Imbolc in Mythology, Paganism, and Wicca: Origins, Customs and Traditions

Imbolc in Mythology, Paganism, and Wicca: Origins, Customs and Traditions

Candles symbolizing Imbolc.

Imbolc is a pagan festival that signifies that nature is awakening from its hibernation and that spring is approaching. Despite its Celtic origin, it is celebrated by many people in different countries today. It is often associated with concepts such as purity, renewal, hope, and fertility.

What is Imbolc?

Imbolc is an ancient Celtic festival that heralds the approaching spring. It is considered one of the eight festivals (Sabbat) of the Wheel of the Year, according to the Wicca religion.

It is unclear what Imbolc, also known as Imbolg, means. However, Nora Kershaw Chadwick, a philologist specializing in Celtic studies, wrote that the word Imbolc derives from the Old Irish phrase “i mbolc” meaning “in the belly”. This is considered a reference to the pregnancy of ewes that are about to enter the lambing season.1

Some linguists have argued that the word Imbolc may have been derived from Old Irish or Proto-Celtic words meaning cleansing, budding, or milk.

When is Imbolc Celebrated?

Traditionally, Imbolc is celebrated on February 1/2 every year in the Northern Hemisphere. This date falls on August 1/2 in the Southern Hemisphere.

Some who make use of astronomical and astrological calculations may base it on any day between February 1 and 7. These dates also coincide with the middle of the period between the winter solstice and the spring equinox.

The History of Imbolc

It is thought that the roots of Imbolc celebrations go back to ancient times.

The chamber at The Mound of the Hostages, an ancient passage grave built in Ireland between 3350 BC and 2800 BC, is only illuminated twice a year. These are the dates of Samhain and Imbolc, corresponding to the beginning of November and the beginning of February. Based on this, some researchers argue that the dates of Samhain and Imbolc are significant for the inhabitants of Ireland, since the Neolithic period.2

According to a story called Tochmarc Emire, which dates back to the 10th century AD at the latest, Imbolc is one of the four Gaelic seasonal festivals. (The others are Beltane, Lughnasadh and Samhain.) Symbolizing the beginning of spring, according to the story, Imbolc is also the time when sheep are milked.3

Imbolc and the Celtic Goddess Brigid

Brigid is a goddess in Celtic mythology associated with wisdom, art, poetry, healing, fertility, fire and protection. In the Sanas Cormaic, a dictionary estimated to have been written in the 9th or early 10th century AD, it is written that poets worshiped Brigid.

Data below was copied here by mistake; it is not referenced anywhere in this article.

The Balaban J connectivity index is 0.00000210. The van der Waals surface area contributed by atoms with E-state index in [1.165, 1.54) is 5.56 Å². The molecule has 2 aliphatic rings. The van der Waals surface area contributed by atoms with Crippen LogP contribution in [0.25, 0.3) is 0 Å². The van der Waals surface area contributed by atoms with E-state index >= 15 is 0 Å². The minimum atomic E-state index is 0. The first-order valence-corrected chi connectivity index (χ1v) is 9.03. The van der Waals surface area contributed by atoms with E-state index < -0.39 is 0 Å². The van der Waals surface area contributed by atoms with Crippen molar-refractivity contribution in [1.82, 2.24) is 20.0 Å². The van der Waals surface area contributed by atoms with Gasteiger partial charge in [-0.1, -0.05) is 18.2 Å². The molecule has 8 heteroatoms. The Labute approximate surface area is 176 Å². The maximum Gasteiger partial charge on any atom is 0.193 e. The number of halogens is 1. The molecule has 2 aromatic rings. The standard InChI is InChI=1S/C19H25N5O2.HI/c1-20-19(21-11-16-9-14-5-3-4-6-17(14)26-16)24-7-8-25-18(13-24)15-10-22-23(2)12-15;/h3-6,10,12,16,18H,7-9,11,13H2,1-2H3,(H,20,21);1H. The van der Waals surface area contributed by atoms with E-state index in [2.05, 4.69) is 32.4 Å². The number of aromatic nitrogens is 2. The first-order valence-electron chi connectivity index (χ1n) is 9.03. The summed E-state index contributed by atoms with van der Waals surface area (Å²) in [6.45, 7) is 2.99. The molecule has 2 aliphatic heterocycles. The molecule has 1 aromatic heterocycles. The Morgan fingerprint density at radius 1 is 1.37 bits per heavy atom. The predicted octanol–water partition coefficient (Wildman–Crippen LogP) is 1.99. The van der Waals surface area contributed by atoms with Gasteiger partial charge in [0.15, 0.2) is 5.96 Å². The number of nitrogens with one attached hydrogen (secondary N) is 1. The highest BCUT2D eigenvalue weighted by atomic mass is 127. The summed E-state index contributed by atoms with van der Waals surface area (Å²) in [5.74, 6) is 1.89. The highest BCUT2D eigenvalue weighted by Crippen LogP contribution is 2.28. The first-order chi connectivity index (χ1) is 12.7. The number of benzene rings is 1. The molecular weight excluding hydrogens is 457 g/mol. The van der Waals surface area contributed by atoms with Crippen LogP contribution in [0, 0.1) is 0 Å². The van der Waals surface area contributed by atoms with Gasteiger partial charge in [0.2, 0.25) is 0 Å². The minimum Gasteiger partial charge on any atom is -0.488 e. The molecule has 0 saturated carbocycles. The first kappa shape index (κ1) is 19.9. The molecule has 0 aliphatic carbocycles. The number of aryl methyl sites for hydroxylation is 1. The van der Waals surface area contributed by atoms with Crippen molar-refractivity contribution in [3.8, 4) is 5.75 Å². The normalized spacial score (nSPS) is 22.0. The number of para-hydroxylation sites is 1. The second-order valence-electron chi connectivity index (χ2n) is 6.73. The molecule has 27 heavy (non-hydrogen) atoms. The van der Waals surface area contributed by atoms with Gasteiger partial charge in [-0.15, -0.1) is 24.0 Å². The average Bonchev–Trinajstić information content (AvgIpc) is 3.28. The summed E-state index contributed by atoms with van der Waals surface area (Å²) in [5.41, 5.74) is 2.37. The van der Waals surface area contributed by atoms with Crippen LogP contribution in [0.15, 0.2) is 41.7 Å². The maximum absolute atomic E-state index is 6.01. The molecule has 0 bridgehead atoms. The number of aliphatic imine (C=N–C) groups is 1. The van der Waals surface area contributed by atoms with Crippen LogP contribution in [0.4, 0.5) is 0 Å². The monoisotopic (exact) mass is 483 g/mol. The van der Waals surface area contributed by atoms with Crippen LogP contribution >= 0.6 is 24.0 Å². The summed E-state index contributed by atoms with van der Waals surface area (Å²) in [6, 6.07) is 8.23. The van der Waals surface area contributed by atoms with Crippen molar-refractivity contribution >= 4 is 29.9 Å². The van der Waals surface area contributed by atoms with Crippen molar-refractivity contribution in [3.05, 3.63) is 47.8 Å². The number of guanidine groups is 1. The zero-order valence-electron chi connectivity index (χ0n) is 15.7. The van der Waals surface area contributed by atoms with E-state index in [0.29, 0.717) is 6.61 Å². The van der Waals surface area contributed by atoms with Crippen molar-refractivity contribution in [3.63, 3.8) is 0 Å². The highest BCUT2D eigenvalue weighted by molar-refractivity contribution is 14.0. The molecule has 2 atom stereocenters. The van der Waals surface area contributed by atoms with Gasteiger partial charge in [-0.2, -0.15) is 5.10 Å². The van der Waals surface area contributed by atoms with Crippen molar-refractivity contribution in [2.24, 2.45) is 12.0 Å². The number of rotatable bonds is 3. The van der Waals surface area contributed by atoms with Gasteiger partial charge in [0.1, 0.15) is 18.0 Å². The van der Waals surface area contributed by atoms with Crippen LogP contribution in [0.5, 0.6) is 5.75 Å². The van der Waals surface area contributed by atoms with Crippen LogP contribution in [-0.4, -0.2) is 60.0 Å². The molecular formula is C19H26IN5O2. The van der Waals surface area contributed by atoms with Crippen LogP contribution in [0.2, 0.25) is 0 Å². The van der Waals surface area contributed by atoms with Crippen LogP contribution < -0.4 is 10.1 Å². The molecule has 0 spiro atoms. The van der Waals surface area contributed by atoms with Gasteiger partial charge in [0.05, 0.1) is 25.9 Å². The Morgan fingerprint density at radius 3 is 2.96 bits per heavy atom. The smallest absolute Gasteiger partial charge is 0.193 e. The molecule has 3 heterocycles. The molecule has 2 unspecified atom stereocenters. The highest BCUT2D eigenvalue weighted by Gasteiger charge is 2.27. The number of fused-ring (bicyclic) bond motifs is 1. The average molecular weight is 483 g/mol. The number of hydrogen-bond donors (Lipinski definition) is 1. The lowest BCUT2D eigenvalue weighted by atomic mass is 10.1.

Professor Pamela Berger, who specializes in medieval art, has written that Saint Brigid is the Christianized version of the goddess Brigid.4 Therefore, some researchers suggest that Imbolc, also known as Saint Brigid’s Day, may have been a festival held in honor of the goddess Brigid in the past.

How to Celebrate Imbolc?

Although Imbolc continues to be celebrated in many countries today, different customs and traditions can be seen among neo-pagan communities.

Imbolc is a time to look forward to warmer days. Therefore, many things associated with the sun and spring are also associated with Imbolc.

(Primroses, dandelions and snowdrops are considered harbingers of the approaching spring.)

The most common traditions are lighting a fire or candles, burning incense, making Brigid straw dolls, decorating the house with sheep figures and flowers associated with early spring, using crystals that evoke the sun, and consuming milk products.

Imbolc in Wicca

In Wicca, Imbolc is considered one of the Sabbats of the Wheel of the Year and is associated with Brigid.

In some Wiccan traditions, Imbolc celebrations may focus more on themes of femininity and fertility. While emphasizing the feminine principle symbolized by Brigid, some groups may choose not to include men in these celebrations. However, such practices and celebrations can vary depending on the preferences of each Wiccan community. Some may also include men in the festivities.

  1. “The Celts”, Nora Kershaw CHADWICK, Penguin Books, ISBN: 9780140250749^
  2. Imbolc (Imbolg) – Cross Quarter Day“,^
  3. The Wooing of Emer by Cú Chulainn“, Corpus of Electronic Texts Edition, Kuno Meyer^
  4. “The Goddess Obscured”, Pamela BERGER, Beacon Press, ISBN: 9780807067239^
Notify of
Inline Feedbacks
View all comments